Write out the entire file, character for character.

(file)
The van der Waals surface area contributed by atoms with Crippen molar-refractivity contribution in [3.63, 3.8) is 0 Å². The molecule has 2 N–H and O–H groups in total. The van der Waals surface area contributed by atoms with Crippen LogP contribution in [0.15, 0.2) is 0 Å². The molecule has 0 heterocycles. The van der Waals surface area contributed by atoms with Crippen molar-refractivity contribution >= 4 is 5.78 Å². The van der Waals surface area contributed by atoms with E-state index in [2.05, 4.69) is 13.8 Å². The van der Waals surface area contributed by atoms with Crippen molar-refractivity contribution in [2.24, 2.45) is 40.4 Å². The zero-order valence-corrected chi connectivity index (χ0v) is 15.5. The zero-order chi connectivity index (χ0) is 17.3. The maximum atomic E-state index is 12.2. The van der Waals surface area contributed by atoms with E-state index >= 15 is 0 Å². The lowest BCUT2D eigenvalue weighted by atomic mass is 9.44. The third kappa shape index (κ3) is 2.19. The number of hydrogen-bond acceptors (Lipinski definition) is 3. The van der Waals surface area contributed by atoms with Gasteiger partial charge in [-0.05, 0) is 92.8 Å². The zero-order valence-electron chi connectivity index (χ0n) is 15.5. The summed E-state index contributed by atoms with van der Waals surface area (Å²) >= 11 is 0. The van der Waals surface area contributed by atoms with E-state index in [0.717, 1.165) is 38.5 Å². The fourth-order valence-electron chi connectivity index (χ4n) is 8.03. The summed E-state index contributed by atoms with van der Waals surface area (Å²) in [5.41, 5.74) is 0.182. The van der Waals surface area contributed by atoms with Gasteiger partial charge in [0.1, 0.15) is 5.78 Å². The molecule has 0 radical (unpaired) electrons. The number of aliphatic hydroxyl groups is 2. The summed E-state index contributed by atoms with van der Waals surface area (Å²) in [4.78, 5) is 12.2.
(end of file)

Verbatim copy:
The van der Waals surface area contributed by atoms with Crippen molar-refractivity contribution in [3.63, 3.8) is 0 Å². The molecule has 2 N–H and O–H groups in total. The van der Waals surface area contributed by atoms with Crippen LogP contribution in [0.15, 0.2) is 0 Å². The molecule has 0 heterocycles. The van der Waals surface area contributed by atoms with Crippen molar-refractivity contribution >= 4 is 5.78 Å². The van der Waals surface area contributed by atoms with E-state index in [2.05, 4.69) is 13.8 Å². The van der Waals surface area contributed by atoms with Crippen molar-refractivity contribution in [2.24, 2.45) is 40.4 Å². The zero-order valence-corrected chi connectivity index (χ0v) is 15.5. The zero-order chi connectivity index (χ0) is 17.3. The maximum atomic E-state index is 12.2. The van der Waals surface area contributed by atoms with E-state index >= 15 is 0 Å². The lowest BCUT2D eigenvalue weighted by atomic mass is 9.44. The third kappa shape index (κ3) is 2.19. The number of hydrogen-bond acceptors (Lipinski definition) is 3. The van der Waals surface area contributed by atoms with Gasteiger partial charge in [-0.05, 0) is 92.8 Å². The zero-order valence-electron chi connectivity index (χ0n) is 15.5. The summed E-state index contributed by atoms with van der Waals surface area (Å²) >= 11 is 0. The van der Waals surface area contributed by atoms with E-state index in [0.717, 1.165) is 38.5 Å². The fourth-order valence-electron chi connectivity index (χ4n) is 8.03. The summed E-state index contributed by atoms with van der Waals surface area (Å²) in [5.41, 5.74) is 0.182. The van der Waals surface area contributed by atoms with Gasteiger partial charge in [0.1, 0.15) is 5.78 Å². The molecule has 0 radical (unpaired) electrons. The number of aliphatic hydroxyl groups is 2. The summed E-state index contributed by atoms with van der Waals surface area (Å²) in [4.78, 5) is 12.2.